Rotator Cuff Tendinopathy in Crossfit

Rotator cuff tendinopathy is a common shoulder injury in Crossfit athletes. Since rotator cuff tendinopathies are considered an overload condition, Crossfit athletes are susceptible to this injury because of the high loads placed on the shoulder especially with overhead presses, snatches, kipping pull ups, and clean & jerks.

What is a rotator cuff tendinopathy? 

Rotator cuff tendinopathy is an umbrella term used for all rotator cuff pain related to the tendon. This means the supraspinatus, infraspinatus, teres minor, and subscapularis tendons are all considered a rotator cuff tendinopathy. 

There are two types of rotator cuff tendinopathy: (1) reactive tendinopathy and (2) degenerative tendinopathy. 

In a reactive tendinopathy, a sudden increase in loading triggers the tendon to create more tendon cells leading to swelling inside the tendon. The influx of water into the tendon causes mild separation of the tendon fibers which can lead to pain. With sufficient relative rest, the fluid in the tendon is removed and the tendon returns to normal. 

When the load placed on the tendon continues without adequate rest, the tendinopathy can progress to a degenerative tendinopathy. In degenerative tendinopathy, the continued accumulation of fluid in the tendon causes disorganization of the tendon fibers. There can also be death of the tendon cells which can appear as a rotator cuff tear. The changes in a degenerative tendinopathy are generally not reversible.

How is a rotator cuff tendinopathy diagnosed? 

A thorough history and physical examination can diagnose a rotator cuff tendinopathy. A sudden increase in load or prolonged history of overload can help determine whether it is a reactive or degenerative tendinopathy. Stress testing of the rotator cuff muscles can then help to differentiate which muscles are involved.  

Imaging of the shoulder is not necessary to diagnose a rotator cuff tendinopathy but either an ultrasound or MRI can be used to assess the integrity of the rotator cuff muscles, if needed. 

What treatments help with rotator cuff tendinopathy? 

Both reactive and degenerative rotator cuff tendinopathy can be treated conservatively, with surgery rarely being indicated. However, the treatment approach for rotator cuff tendinopathy varies depends on whether it is a reactive or degenerative tendinopathy. 

Reactive Tendinopathy Treatment

The crucial treatment strategy for a reactive tendinopathy is load management. In other words, the stress on the tendon needs to be reduced to allow the fluid inside the tendon to go away. The tendon doesn't need to be completely off loaded during recovery but there needs to be a period of relative rest for the tendon to adapt. It might be best to temporarily avoid movements that place a heavy, quick load on the rotator cuff tendons in reactive tendinopathy. These movements can include: kipping pull ups, clean and jerks, snatches, and burpees.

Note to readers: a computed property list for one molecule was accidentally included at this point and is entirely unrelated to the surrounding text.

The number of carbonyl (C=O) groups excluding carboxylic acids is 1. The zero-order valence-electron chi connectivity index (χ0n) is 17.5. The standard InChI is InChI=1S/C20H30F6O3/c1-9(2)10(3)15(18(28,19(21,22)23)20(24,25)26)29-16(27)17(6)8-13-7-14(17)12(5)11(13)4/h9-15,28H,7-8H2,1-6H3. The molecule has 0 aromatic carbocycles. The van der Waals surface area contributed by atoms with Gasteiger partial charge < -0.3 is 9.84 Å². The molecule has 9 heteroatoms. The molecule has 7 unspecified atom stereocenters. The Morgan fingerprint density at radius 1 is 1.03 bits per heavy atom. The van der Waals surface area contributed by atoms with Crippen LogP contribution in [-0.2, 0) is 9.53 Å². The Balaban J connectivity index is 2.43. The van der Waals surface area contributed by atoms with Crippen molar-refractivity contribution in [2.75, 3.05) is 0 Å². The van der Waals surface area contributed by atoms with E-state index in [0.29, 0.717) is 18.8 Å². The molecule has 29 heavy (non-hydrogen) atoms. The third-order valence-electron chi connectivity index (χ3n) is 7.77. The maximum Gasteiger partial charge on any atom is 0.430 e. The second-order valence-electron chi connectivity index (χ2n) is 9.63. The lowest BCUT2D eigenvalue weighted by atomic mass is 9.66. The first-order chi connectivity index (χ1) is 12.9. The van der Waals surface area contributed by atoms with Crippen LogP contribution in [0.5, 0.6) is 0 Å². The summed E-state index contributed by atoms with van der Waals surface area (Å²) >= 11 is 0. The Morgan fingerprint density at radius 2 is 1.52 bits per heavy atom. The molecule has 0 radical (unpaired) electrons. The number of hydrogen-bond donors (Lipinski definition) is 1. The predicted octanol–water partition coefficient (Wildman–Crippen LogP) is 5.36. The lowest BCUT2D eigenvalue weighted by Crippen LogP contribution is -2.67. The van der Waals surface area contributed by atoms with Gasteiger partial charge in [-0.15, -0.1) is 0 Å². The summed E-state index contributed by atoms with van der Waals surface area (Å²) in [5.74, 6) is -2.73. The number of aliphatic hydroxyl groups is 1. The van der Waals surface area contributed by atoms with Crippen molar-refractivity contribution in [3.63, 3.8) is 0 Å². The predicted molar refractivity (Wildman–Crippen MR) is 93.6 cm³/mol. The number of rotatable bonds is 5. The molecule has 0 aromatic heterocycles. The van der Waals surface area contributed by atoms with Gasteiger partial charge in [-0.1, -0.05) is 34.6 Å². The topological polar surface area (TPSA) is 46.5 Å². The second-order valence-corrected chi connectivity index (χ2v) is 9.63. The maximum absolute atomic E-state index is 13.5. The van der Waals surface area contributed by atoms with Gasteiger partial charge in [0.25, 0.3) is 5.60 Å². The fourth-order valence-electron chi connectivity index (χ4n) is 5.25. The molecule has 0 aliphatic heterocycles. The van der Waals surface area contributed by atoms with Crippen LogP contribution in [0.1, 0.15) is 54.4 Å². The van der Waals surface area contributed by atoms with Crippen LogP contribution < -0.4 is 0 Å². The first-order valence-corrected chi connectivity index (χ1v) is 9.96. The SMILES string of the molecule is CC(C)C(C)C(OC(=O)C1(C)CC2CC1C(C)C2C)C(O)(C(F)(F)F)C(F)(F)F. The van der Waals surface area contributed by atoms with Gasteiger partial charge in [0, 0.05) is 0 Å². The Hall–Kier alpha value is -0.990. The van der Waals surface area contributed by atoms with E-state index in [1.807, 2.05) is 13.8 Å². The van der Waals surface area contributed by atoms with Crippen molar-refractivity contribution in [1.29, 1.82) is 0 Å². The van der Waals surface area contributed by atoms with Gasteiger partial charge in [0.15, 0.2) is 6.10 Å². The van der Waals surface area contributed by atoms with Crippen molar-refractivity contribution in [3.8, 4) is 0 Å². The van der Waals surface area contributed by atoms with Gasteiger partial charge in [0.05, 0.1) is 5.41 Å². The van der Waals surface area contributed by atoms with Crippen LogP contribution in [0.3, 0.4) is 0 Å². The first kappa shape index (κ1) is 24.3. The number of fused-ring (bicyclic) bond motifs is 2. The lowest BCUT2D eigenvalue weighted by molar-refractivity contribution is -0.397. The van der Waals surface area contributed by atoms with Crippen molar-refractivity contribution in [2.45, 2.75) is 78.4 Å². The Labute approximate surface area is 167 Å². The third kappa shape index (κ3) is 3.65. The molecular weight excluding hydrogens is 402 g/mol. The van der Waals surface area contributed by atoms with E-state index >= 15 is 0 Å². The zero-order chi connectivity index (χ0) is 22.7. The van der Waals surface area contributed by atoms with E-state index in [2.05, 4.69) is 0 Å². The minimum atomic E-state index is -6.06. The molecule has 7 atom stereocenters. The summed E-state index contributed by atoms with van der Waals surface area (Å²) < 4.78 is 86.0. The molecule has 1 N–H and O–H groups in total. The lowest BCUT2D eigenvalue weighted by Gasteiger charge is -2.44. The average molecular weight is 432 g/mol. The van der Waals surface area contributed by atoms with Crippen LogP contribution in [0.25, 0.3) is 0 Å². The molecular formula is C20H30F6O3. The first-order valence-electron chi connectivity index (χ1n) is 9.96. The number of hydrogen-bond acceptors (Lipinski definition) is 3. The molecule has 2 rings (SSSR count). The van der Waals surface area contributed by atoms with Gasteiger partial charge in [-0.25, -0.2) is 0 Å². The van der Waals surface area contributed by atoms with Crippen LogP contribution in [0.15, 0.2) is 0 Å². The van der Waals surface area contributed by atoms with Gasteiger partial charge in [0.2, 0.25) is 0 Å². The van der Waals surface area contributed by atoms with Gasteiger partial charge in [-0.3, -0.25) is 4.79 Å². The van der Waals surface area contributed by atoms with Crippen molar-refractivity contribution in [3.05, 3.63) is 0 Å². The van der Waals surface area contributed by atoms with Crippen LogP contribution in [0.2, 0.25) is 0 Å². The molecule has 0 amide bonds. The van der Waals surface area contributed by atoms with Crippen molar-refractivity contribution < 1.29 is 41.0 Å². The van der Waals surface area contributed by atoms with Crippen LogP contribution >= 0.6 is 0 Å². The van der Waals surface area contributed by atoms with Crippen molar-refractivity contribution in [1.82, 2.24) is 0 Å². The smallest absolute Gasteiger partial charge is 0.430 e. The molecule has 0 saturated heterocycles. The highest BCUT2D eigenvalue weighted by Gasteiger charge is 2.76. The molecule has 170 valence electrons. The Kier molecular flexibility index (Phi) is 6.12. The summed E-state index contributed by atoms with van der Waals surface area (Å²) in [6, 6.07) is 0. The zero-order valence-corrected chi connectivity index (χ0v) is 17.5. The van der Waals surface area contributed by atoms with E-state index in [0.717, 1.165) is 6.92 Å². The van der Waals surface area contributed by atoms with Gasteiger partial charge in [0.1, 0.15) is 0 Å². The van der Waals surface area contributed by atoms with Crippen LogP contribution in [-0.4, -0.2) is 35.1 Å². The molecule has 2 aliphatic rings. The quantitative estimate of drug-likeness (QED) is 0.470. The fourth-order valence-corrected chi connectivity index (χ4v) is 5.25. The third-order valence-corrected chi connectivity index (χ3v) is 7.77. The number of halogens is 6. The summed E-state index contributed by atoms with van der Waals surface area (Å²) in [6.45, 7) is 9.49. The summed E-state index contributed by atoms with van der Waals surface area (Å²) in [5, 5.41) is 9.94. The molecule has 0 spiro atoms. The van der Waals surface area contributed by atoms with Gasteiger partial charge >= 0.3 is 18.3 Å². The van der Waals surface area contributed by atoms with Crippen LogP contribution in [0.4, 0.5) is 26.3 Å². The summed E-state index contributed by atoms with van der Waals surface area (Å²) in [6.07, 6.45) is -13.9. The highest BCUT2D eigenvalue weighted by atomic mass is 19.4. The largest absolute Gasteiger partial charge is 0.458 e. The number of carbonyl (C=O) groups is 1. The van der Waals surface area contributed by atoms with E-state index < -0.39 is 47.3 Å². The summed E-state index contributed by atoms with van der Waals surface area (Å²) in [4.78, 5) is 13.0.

Isometric exercises, contracting the muscle without moving the joint, have been shown to reduce tendon pain for 30-45 minutes post contraction. The isometric contraction is generally held for 30-45 seconds and repeated for 3-5 repetitions. 

Soft tissue therapy, such as Graston or manual therapy, can also help reduce the pain in the shoulder. These soft tissue therapies stimulate the receptors in the skin which decreases the pain, similar to when you hit your elbow on something and you rub on it. Kinesiology tape, such as Rocktape, can also be beneficial in for reactive tendinopathy. The tape stimulates the receptors in the skin as described above, which is helpful in starting to rehab the rotator cuff muscles. Kinesiology tape also has a de-compressive effect, lifting up the skin to help reduce fluid in the shoulder. 

Degenerative Tendinopathy Treatment

For a degenerative rotator cuff tendinopathy, the main focus is on progressive loading on the tendon. The goal is to stimulate the tendon to create new healthy tendon which will increase its ability to tolerate load. 

Isometric exercises can still be used for pain control in the degenerative tendinopathy, but the emphasis will be on concentric and eccentric exercises. There is not a "optimal" loading program, but generally it is recommended to perform between 5-10 repetitions for 3-5 sets depending on the tendons tolerance. 

Soft tissue therapies can still be used for a degenerative rotator cuff tendinopathy, however, these therapies won't improve the rotator cuff tendons' tolerance to loading. These therapies should be seen as adjunct therapies to a progressive exercise program for the rotator cuff. 

Regardless of whether it is a reactive or degenerative rotator cuff tendinopathy, it is important that the rehabilitation movements and loads are similar to what is experienced in Crossfit. Banded rotator cuff strengthening is great, but it isn't the same amount of load as a kipping pull up or a snatch. If the difference between loading in rehab and loading in Crossfit is large, there is a higher potential risk of re-injury. Progressive loading of the rotator cuff in the rehab setting will help set Crossfit athletes up for a successful return.